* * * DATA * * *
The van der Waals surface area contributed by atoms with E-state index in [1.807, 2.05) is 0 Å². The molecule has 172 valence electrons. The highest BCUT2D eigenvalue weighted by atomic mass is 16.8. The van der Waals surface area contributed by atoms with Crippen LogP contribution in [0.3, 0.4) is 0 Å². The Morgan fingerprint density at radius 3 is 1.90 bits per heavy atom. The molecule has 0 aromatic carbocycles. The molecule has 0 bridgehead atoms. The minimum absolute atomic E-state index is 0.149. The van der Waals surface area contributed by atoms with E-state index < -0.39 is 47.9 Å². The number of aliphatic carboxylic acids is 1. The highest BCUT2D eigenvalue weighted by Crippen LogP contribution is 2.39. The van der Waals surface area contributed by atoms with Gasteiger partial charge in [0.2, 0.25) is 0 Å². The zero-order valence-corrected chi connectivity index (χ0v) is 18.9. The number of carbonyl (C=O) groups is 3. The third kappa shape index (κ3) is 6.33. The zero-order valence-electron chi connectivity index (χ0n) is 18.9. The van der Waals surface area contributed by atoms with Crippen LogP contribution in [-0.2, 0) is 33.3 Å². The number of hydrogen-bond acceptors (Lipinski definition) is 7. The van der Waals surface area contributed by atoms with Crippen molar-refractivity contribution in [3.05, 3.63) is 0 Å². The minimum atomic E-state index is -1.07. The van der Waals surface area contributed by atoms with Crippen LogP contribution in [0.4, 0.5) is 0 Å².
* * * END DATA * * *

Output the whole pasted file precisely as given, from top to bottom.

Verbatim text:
The van der Waals surface area contributed by atoms with E-state index in [1.807, 2.05) is 0 Å². The molecule has 172 valence electrons. The highest BCUT2D eigenvalue weighted by atomic mass is 16.8. The van der Waals surface area contributed by atoms with Crippen LogP contribution in [0.3, 0.4) is 0 Å². The Morgan fingerprint density at radius 3 is 1.90 bits per heavy atom. The molecule has 0 aromatic carbocycles. The molecule has 0 bridgehead atoms. The minimum absolute atomic E-state index is 0.149. The van der Waals surface area contributed by atoms with E-state index < -0.39 is 47.9 Å². The number of aliphatic carboxylic acids is 1. The highest BCUT2D eigenvalue weighted by Crippen LogP contribution is 2.39. The van der Waals surface area contributed by atoms with Gasteiger partial charge in [0.2, 0.25) is 0 Å². The zero-order valence-corrected chi connectivity index (χ0v) is 18.9. The number of carbonyl (C=O) groups is 3. The third kappa shape index (κ3) is 6.33. The zero-order valence-electron chi connectivity index (χ0n) is 18.9. The van der Waals surface area contributed by atoms with Crippen LogP contribution in [-0.2, 0) is 33.3 Å². The number of hydrogen-bond acceptors (Lipinski definition) is 7. The van der Waals surface area contributed by atoms with Crippen molar-refractivity contribution in [3.05, 3.63) is 0 Å². The minimum atomic E-state index is -1.07. The van der Waals surface area contributed by atoms with Crippen LogP contribution in [0.4, 0.5) is 0 Å².